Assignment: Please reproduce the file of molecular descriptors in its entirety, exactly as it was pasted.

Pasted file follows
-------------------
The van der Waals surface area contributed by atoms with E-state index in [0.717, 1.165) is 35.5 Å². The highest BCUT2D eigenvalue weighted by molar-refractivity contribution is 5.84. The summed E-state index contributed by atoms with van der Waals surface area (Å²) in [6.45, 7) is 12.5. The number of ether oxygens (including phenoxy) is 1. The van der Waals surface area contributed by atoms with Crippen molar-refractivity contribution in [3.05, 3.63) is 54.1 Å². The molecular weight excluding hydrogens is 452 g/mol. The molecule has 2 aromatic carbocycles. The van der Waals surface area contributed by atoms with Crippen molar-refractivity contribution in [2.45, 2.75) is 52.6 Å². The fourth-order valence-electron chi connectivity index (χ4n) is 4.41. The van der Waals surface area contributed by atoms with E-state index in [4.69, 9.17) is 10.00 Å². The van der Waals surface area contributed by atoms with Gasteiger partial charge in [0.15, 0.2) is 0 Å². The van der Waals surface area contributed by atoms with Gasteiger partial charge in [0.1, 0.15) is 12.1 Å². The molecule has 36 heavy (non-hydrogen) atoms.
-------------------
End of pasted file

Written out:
The van der Waals surface area contributed by atoms with E-state index in [0.717, 1.165) is 35.5 Å². The highest BCUT2D eigenvalue weighted by molar-refractivity contribution is 5.84. The summed E-state index contributed by atoms with van der Waals surface area (Å²) in [6.45, 7) is 12.5. The number of ether oxygens (including phenoxy) is 1. The van der Waals surface area contributed by atoms with Crippen molar-refractivity contribution in [3.05, 3.63) is 54.1 Å². The molecular weight excluding hydrogens is 452 g/mol. The molecule has 2 aromatic carbocycles. The van der Waals surface area contributed by atoms with Crippen molar-refractivity contribution in [2.45, 2.75) is 52.6 Å². The fourth-order valence-electron chi connectivity index (χ4n) is 4.41. The van der Waals surface area contributed by atoms with E-state index in [4.69, 9.17) is 10.00 Å². The van der Waals surface area contributed by atoms with Gasteiger partial charge in [0.15, 0.2) is 0 Å². The van der Waals surface area contributed by atoms with Gasteiger partial charge in [0.1, 0.15) is 12.1 Å². The molecule has 36 heavy (non-hydrogen) atoms.